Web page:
PC Power Supply Efficiency Ratings

You would think choosing a power supply unit (PSU) would be an easy part of a PC build, but it is not as simple as you might think. There are a lot of brands on the market that are a mixed variety of name, quality, energy consumption, and cost. Beyond the price, brands and reliability that there are to choose from, there are also efficiency ratings to consider. PSU manufacturers are now adding an 80 Plus rating to the details about their computer power supply rating, so the decision of which one to buy can be thorough, yet more complicated.

The system to rate a computer’s PSU efficiency is called the 80 Plus. This rating system is based on both the reliability and efficiency of the power supply unit. The system was instituted over a decade ago to help people understand the differently classed PSU’s, making purchase options clearer.

The 80 Plus system is fairly easy to understand without a lot of technical detail.  Here is a breakdown of the system so you can recognize the different certification levels that are included for PSU’s.

The 6 PC Power Supply Efficiency Ratings

  • 80 Plus (80+ White)
  • 80 Plus Bronze
  • 80 Plus Silver
  • 80 Plus Gold
  • 80 Plus Platinum
  • 80 Plus Titanium

These are the 6 ratings that define the 80 Plus system and set the standards for PSUs. The first level is 80 Plus.This is also labelled as 80+ white. It is the lowest level of reliability and efficiency and then the ratings go up from there ending at the highest, Titanium. The lowest level of white is one that is rarely seen as PSU’s with this reliability and efficiency are not high enough for most customers. If you are looking for a higher quality PSU, then often you will be looking for one that is rated with a gold and above certification. It will be of higher quality, more reliable, but also more expensive than a silver or bronze rated one.

Source: canva.com

Most PSU manufacturers have steered away from the 80 Plus Silver as it does not seem to be a standard that is purchased often. People tend to go with the bronze or gold depending on what they were looking for. The distinctions between bronze and silver or silver and gold categories were not significant, so the cheaper Bronze or the more expensive Gold worked well and negated the need for a middle rating.

The market changed once again when the Titanium level of ranking came on to the market, thus dropping the Platinum sales down. However, if you want a good quality PCU at a gold or platinum level, it is less expensive now as many are opting for the titanium with a 10% rated load leaving the others in lower demand. If you don’t need the ultimate in rating, then it works out well for those with a reduced budget.

What is 80 Plus in a PC Power Supply Efficiency Rating?

So, while all these names make sense when it comes to grading a PSU, what does the 80 Plus system really tell you when you are trying to make a decision on a purchase? The 80 Plus system means that each PSU that uses this rating system will put out at least 80% power efficiency when it is at 20, 50 and 100% load. The PSU rating also has to show a power factor of no less than 0.9% when at a 50% load. This power factor is a way to track or measure efficiency. It will capture the ratio of power that goes into the PSU in contrast to the power that is transferred out to the build.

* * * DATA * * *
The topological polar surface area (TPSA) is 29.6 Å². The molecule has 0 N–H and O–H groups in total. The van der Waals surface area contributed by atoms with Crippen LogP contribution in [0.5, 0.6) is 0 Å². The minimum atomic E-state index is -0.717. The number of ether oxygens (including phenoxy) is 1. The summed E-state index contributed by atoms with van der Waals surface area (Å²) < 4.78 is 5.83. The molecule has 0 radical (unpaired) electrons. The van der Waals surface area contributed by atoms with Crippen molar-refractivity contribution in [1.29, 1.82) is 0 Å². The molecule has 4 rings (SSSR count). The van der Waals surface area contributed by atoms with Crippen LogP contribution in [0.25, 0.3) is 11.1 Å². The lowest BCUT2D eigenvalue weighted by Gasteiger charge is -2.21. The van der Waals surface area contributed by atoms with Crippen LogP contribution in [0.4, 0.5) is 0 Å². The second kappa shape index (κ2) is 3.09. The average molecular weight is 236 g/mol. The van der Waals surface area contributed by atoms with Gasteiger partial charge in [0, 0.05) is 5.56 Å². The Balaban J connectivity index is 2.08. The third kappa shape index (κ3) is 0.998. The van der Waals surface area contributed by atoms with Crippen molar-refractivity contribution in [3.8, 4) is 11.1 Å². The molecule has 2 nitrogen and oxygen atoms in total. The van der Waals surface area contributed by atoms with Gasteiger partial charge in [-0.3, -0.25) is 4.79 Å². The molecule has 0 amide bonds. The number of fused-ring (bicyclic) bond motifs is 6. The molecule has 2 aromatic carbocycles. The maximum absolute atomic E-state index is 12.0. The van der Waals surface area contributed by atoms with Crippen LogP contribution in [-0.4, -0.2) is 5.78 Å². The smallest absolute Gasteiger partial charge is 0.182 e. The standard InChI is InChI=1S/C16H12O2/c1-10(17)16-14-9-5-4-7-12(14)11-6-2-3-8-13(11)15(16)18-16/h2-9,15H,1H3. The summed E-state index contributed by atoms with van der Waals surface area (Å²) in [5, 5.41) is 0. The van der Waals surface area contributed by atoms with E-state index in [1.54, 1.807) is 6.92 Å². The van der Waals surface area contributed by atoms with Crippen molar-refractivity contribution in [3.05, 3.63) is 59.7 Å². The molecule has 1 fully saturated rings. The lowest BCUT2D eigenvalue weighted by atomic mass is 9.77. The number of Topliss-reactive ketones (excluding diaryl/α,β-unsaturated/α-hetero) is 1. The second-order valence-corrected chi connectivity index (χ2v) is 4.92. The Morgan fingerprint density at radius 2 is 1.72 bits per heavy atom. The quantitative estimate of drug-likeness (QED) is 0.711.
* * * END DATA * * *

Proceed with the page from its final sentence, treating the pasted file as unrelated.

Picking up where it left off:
Explaining Efficiency

Percentages and technical explanations aren’t always simple so a practical explanation can help in understanding the 80 Plus rating. If a PSU is pulling in (drawing) 375 watts of power from a wall outlet and sends 300 watts of that power to your computer, then the efficiency of that PSU is determined to be 80%. It is calculated simply by doing the math. 300 divided by 375 comes out to .80 which is 80%. This shows the 80% efficiency rating.

Understanding Which Power Supply to Purchase

There is never a black or white answer when it comes to purchasing a PSU for your computer. It is going to depend on what you are going to be using the PC for. The decision should be based on use, desired quietness, the size of the budget, and how safe the PC needs to be.

If you choose a power supply that has a higher efficiency rating, they will produce less heat. If they produce less heat, then they tend to make less noise because the fan runs at a reduced amount of time meaning the computer will run at a quieter level. The other factor is going to be cost. If you head into the titanium range, then the cost is going to go up substantially. If you don’t need that extra level, then you can save some money overall.

The safety level is a third factor that should play into your purchase decision. This however does not mean that bronze is somehow unsafe. It simply means that it is not as safe as the levels ranked above it. There are still standards to be met when it comes to safety factors even at the white level.

Final Thoughts

For many, PSU’s won’t play an integral part when it comes to their computer purchases but for others, it is a significant issue. Understanding how power supply units are rated can help in making the final decision when combined with a budget, quality and brand. Researching all these things and knowing the rating you need will help determine which PSU is the one that meets your specific needs. It is important to go with your specific requirements rather than simply based on someone else’s suggestion. You may not need the same rating as someone else so choosing for your specific need can save you money.

Source of featured image: canva.com